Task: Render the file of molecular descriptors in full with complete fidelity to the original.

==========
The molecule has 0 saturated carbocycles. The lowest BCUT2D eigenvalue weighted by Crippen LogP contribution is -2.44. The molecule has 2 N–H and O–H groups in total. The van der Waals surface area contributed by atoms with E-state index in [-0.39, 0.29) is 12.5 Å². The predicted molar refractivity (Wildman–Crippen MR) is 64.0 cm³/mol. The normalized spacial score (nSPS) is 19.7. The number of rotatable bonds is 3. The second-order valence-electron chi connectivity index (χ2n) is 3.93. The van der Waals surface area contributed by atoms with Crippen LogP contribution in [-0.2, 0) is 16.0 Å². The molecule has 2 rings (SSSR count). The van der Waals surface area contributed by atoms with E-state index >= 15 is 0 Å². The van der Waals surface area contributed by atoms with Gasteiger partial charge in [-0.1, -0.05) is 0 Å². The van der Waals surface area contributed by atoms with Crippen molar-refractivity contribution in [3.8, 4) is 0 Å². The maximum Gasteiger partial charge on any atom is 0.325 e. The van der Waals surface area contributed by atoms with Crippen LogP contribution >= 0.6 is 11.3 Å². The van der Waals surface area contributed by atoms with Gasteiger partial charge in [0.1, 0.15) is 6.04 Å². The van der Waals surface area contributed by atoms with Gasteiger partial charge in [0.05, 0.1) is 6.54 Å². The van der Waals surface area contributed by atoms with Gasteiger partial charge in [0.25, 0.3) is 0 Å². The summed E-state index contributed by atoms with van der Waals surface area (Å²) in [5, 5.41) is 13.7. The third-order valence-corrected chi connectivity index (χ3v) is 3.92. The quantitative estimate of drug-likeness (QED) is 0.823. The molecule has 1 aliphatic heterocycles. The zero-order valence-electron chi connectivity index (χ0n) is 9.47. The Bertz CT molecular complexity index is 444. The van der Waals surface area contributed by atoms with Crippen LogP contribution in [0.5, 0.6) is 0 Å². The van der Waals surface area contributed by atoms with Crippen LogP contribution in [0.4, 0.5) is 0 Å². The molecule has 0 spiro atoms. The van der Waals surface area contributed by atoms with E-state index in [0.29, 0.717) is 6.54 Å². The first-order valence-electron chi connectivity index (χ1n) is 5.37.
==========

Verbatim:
The molecule has 0 saturated carbocycles. The lowest BCUT2D eigenvalue weighted by Crippen LogP contribution is -2.44. The molecule has 2 N–H and O–H groups in total. The van der Waals surface area contributed by atoms with E-state index in [-0.39, 0.29) is 12.5 Å². The predicted molar refractivity (Wildman–Crippen MR) is 64.0 cm³/mol. The normalized spacial score (nSPS) is 19.7. The number of rotatable bonds is 3. The second-order valence-electron chi connectivity index (χ2n) is 3.93. The van der Waals surface area contributed by atoms with Crippen LogP contribution in [-0.2, 0) is 16.0 Å². The molecule has 2 rings (SSSR count). The van der Waals surface area contributed by atoms with E-state index >= 15 is 0 Å². The van der Waals surface area contributed by atoms with Gasteiger partial charge in [-0.1, -0.05) is 0 Å². The van der Waals surface area contributed by atoms with Crippen molar-refractivity contribution in [3.8, 4) is 0 Å². The maximum Gasteiger partial charge on any atom is 0.325 e. The van der Waals surface area contributed by atoms with Crippen LogP contribution >= 0.6 is 11.3 Å². The van der Waals surface area contributed by atoms with Gasteiger partial charge in [0.1, 0.15) is 6.04 Å². The van der Waals surface area contributed by atoms with Gasteiger partial charge in [0.05, 0.1) is 6.54 Å². The van der Waals surface area contributed by atoms with Gasteiger partial charge in [0.25, 0.3) is 0 Å². The summed E-state index contributed by atoms with van der Waals surface area (Å²) in [5, 5.41) is 13.7. The third-order valence-corrected chi connectivity index (χ3v) is 3.92. The quantitative estimate of drug-likeness (QED) is 0.823. The molecule has 1 aliphatic heterocycles. The zero-order valence-electron chi connectivity index (χ0n) is 9.47. The Bertz CT molecular complexity index is 444. The van der Waals surface area contributed by atoms with Crippen LogP contribution in [0.5, 0.6) is 0 Å². The van der Waals surface area contributed by atoms with Crippen LogP contribution in [0.4, 0.5) is 0 Å². The molecule has 0 spiro atoms. The van der Waals surface area contributed by atoms with E-state index in [0.29, 0.717) is 6.54 Å². The first-order valence-electron chi connectivity index (χ1n) is 5.37.